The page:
WHAT TYPE OF MAINTENANCE SHOULD I DO AND HOW OFTEN.
The primary cause for deterioration of low traffic volume pavement is loss of integrity of the asphalt or concrete and subgrade failure. High volumes can create pavement rutting and smooth, polished surfaces. Preventive maintenance treatments will typically preserve the original or existing pavement by providing a protective seal and improving skid resistance through a new wearing course.


Terminology

 

Terms

Definitions

A

Asphalt  

A dark brown to black cementitious material in which the prodominating constituents are bitumens, which occur in nature or are obtained in petroleum processing.  Asphalt is a constituent in varying proportions of most crude petroleum and used for paving, roofing, industrial and other special purposes.

 

Asphalt Emulsion Slurry Seal

A mixture of slow-setting emulsified asphalt, fine aggregate, and mineral filler with a slurry consistency.

 

Asphalt Leveling Course

A course of hot mix asphalt of variable thickness use to eliminate irregularities in the contour of and existing surface prior to placing the subsequent course.

 

Asphalt Pavement Structure

A pavement structure that is designed and constructed so that all courses above the subgrade are asphalt concrete.

 

Asphalt Pavements

Pavements consisting of a surface course of asphalt concrete over supporting courses such as asphalt concrete bases, crushed stone, slag, gravel, portland cement concrete, brick, or block pavement.

 

Alligator Cracks

Interconnected cracks forming a series of small blocks resembling an alligator's skin or chicken-wire, and caused by excessive deflection of the surface over unstable subgrade or lower course of the pavement.

 

 

 

B

Base Course

The layer in the pavement system immediately below the binder and surface courses. it usually cojnsists of crushed stone, although it may consist of crushed slag or other stabilized or unstabilized material.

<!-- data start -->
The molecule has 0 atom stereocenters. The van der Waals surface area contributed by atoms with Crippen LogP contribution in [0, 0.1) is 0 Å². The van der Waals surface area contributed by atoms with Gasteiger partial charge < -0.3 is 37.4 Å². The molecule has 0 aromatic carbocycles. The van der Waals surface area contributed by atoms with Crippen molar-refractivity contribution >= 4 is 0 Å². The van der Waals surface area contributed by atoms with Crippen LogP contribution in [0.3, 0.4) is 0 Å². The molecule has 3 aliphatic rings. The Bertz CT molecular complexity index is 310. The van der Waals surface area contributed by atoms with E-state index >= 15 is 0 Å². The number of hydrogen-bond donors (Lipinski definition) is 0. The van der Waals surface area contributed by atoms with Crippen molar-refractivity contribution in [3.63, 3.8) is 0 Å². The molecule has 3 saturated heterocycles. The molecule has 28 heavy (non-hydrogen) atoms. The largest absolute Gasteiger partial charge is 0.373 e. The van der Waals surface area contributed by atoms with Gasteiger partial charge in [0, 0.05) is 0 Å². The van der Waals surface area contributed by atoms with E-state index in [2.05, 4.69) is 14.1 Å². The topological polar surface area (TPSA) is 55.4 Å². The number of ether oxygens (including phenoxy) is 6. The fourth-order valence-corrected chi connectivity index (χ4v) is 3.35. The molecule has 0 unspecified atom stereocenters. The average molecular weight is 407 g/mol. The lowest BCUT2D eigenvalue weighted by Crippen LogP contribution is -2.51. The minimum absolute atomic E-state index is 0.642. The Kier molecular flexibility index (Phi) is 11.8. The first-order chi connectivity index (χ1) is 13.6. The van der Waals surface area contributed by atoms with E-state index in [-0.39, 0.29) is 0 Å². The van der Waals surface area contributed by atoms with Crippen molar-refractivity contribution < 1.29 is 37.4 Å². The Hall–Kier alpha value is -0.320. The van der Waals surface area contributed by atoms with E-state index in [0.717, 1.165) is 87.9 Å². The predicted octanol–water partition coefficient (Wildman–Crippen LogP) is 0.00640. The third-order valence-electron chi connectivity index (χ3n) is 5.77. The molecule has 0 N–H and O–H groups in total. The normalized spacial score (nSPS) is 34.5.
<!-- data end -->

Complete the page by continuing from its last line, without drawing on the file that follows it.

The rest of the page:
Binder Course

The layer in the pavement system immediately below the binder and surface courses. It usually cojnsists of crushed stone, although it may consist of crushed slag or other stabilized or unstabilized material.

 

Bitumen

A class of black or dark-colored (solid, semisolid, or viscous) cementitious substances, natural or manufactured, composed principally of high molecular weight hydrocarbons, of which asphalts, tars, pitches, and asphaltites are typical.

 

 

 

C

Coal Tar

A dark brown to black cementitious material produced by the destuctive distillation of bituminous coal.

 

Compaction

The act of compressing a given volume of material into a smaller volume.

 

Crack

An approximately vertical random cleavage of the pavement caused by traffic loading, thermal stresses and/or aging of the binder.

 

Curing

The development of mechanical properties of the asphalt binder. This occurs after the emulsion has broken and the emulsion particles coalesce and bond to the aggregate.

 

 

 

E

Expansive Potential

The potential of a soil to expand (increase in volume) due to absorbtion of moisture.

 

 

 

F

Finished Grade

The final grade created as part of the project.

 

Footing

A portion of the foundation of a structure that transmits loads directly to the soil.

 

Foundation

The lower part of a structure that transmits loads to the soil or bedrock.

 

Frost Depth

The depth at which the ground becomes frozen during the winter season.

 

Full-depth Asphalt Pavement

The term full-depth certifies that the pavement is one in which asphalt mixtures are employed for all courses above the subgrade or improved subgrade. A full-depth asphalt pavement is placed directly on the prepared subgrade.